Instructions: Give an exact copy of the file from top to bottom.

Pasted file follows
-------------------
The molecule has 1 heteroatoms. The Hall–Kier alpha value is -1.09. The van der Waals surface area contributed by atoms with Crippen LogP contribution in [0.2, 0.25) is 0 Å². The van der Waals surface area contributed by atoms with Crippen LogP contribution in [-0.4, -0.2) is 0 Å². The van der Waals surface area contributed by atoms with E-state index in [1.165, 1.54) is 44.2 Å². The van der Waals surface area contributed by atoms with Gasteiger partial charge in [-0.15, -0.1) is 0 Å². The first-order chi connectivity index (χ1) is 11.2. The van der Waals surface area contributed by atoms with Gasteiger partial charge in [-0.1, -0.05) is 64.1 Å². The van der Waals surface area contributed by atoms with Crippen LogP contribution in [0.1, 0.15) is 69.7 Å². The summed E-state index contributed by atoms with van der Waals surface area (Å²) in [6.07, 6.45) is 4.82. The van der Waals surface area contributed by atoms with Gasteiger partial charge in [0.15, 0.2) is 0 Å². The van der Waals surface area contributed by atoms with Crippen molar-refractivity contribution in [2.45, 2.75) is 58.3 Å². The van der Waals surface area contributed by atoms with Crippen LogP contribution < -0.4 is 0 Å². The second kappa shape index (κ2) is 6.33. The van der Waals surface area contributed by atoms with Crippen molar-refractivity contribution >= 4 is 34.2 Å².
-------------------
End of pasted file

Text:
The molecule has 1 heteroatoms. The Hall–Kier alpha value is -1.09. The van der Waals surface area contributed by atoms with Crippen LogP contribution in [0.2, 0.25) is 0 Å². The van der Waals surface area contributed by atoms with Crippen LogP contribution in [-0.4, -0.2) is 0 Å². The van der Waals surface area contributed by atoms with E-state index in [1.165, 1.54) is 44.2 Å². The van der Waals surface area contributed by atoms with Gasteiger partial charge in [-0.15, -0.1) is 0 Å². The first-order chi connectivity index (χ1) is 11.2. The van der Waals surface area contributed by atoms with Gasteiger partial charge in [-0.1, -0.05) is 64.1 Å². The van der Waals surface area contributed by atoms with Crippen LogP contribution in [0.1, 0.15) is 69.7 Å². The summed E-state index contributed by atoms with van der Waals surface area (Å²) in [6.07, 6.45) is 4.82. The van der Waals surface area contributed by atoms with Gasteiger partial charge in [0.15, 0.2) is 0 Å². The van der Waals surface area contributed by atoms with Crippen molar-refractivity contribution in [2.45, 2.75) is 58.3 Å². The van der Waals surface area contributed by atoms with Crippen LogP contribution < -0.4 is 0 Å². The second kappa shape index (κ2) is 6.33. The van der Waals surface area contributed by atoms with Crippen molar-refractivity contribution >= 4 is 34.2 Å².